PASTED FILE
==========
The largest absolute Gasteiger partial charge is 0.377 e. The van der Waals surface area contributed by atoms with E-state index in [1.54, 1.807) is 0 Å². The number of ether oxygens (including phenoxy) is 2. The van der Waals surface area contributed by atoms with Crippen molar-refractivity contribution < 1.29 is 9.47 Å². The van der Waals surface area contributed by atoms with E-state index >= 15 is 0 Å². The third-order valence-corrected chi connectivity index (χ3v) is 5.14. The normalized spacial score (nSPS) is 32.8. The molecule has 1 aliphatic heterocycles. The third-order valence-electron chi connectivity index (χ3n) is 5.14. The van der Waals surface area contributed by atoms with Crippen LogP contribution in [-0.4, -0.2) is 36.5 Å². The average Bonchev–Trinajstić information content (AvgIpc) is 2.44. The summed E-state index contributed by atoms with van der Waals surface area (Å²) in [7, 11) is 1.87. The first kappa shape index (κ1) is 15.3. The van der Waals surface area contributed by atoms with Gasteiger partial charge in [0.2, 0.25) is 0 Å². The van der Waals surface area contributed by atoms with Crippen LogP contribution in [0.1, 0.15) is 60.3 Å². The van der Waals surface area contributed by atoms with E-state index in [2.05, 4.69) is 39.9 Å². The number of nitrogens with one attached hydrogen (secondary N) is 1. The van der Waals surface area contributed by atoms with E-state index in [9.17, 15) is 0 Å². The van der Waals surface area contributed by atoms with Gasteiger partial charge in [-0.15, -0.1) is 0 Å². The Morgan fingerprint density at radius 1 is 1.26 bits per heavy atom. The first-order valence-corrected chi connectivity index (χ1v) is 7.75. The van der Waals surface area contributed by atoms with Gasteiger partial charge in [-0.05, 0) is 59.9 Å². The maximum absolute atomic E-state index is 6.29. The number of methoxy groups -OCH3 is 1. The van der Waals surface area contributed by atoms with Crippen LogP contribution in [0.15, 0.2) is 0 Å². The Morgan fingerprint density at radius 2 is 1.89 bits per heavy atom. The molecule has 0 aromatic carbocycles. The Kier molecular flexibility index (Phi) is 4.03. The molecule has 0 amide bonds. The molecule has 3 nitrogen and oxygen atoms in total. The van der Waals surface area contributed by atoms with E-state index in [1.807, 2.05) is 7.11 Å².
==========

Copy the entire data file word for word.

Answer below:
The largest absolute Gasteiger partial charge is 0.377 e. The van der Waals surface area contributed by atoms with E-state index in [1.54, 1.807) is 0 Å². The number of ether oxygens (including phenoxy) is 2. The van der Waals surface area contributed by atoms with Crippen molar-refractivity contribution < 1.29 is 9.47 Å². The van der Waals surface area contributed by atoms with E-state index >= 15 is 0 Å². The third-order valence-corrected chi connectivity index (χ3v) is 5.14. The normalized spacial score (nSPS) is 32.8. The molecule has 1 aliphatic heterocycles. The third-order valence-electron chi connectivity index (χ3n) is 5.14. The van der Waals surface area contributed by atoms with Crippen LogP contribution in [-0.4, -0.2) is 36.5 Å². The average Bonchev–Trinajstić information content (AvgIpc) is 2.44. The summed E-state index contributed by atoms with van der Waals surface area (Å²) in [7, 11) is 1.87. The first kappa shape index (κ1) is 15.3. The van der Waals surface area contributed by atoms with Gasteiger partial charge in [0.2, 0.25) is 0 Å². The van der Waals surface area contributed by atoms with Crippen LogP contribution in [0.1, 0.15) is 60.3 Å². The van der Waals surface area contributed by atoms with E-state index in [2.05, 4.69) is 39.9 Å². The number of nitrogens with one attached hydrogen (secondary N) is 1. The van der Waals surface area contributed by atoms with E-state index in [9.17, 15) is 0 Å². The van der Waals surface area contributed by atoms with Gasteiger partial charge in [-0.15, -0.1) is 0 Å². The Morgan fingerprint density at radius 1 is 1.26 bits per heavy atom. The first-order valence-corrected chi connectivity index (χ1v) is 7.75. The van der Waals surface area contributed by atoms with Gasteiger partial charge in [-0.05, 0) is 59.9 Å². The maximum absolute atomic E-state index is 6.29. The number of methoxy groups -OCH3 is 1. The van der Waals surface area contributed by atoms with Crippen LogP contribution in [0.15, 0.2) is 0 Å². The Morgan fingerprint density at radius 2 is 1.89 bits per heavy atom. The molecule has 0 aromatic carbocycles. The Kier molecular flexibility index (Phi) is 4.03. The molecule has 0 amide bonds. The molecule has 3 nitrogen and oxygen atoms in total. The van der Waals surface area contributed by atoms with E-state index in [1.807, 2.05) is 7.11 Å².